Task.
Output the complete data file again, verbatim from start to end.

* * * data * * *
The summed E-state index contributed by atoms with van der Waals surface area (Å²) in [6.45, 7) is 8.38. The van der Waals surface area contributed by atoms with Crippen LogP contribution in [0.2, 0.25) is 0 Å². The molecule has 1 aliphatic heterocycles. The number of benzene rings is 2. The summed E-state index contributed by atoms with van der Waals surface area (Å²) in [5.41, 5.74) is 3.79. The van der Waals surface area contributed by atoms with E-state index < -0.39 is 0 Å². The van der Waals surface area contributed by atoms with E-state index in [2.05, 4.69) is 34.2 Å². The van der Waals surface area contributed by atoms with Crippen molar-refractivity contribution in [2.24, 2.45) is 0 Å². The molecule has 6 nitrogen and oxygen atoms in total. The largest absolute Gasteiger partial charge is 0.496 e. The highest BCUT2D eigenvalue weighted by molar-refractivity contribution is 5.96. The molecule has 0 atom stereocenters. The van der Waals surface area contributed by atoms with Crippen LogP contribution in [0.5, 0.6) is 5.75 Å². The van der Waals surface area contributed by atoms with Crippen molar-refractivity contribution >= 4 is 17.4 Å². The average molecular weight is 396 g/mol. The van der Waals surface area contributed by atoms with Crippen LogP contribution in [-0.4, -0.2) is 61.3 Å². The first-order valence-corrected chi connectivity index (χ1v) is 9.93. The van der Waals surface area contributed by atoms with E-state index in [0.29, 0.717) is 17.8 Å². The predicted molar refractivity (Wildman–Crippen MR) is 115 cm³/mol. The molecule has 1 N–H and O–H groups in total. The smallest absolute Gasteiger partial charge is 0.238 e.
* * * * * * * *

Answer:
The summed E-state index contributed by atoms with van der Waals surface area (Å²) in [6.45, 7) is 8.38. The van der Waals surface area contributed by atoms with Crippen LogP contribution in [0.2, 0.25) is 0 Å². The molecule has 1 aliphatic heterocycles. The number of benzene rings is 2. The summed E-state index contributed by atoms with van der Waals surface area (Å²) in [5.41, 5.74) is 3.79. The van der Waals surface area contributed by atoms with E-state index < -0.39 is 0 Å². The van der Waals surface area contributed by atoms with E-state index in [2.05, 4.69) is 34.2 Å². The van der Waals surface area contributed by atoms with Crippen molar-refractivity contribution in [2.24, 2.45) is 0 Å². The molecule has 6 nitrogen and oxygen atoms in total. The largest absolute Gasteiger partial charge is 0.496 e. The highest BCUT2D eigenvalue weighted by molar-refractivity contribution is 5.96. The molecule has 0 atom stereocenters. The van der Waals surface area contributed by atoms with Crippen LogP contribution in [0.5, 0.6) is 5.75 Å². The van der Waals surface area contributed by atoms with Crippen molar-refractivity contribution >= 4 is 17.4 Å². The average molecular weight is 396 g/mol. The van der Waals surface area contributed by atoms with Crippen LogP contribution in [-0.4, -0.2) is 61.3 Å². The first-order valence-corrected chi connectivity index (χ1v) is 9.93. The van der Waals surface area contributed by atoms with E-state index in [0.29, 0.717) is 17.8 Å². The predicted molar refractivity (Wildman–Crippen MR) is 115 cm³/mol. The molecule has 1 N–H and O–H groups in total. The smallest absolute Gasteiger partial charge is 0.238 e.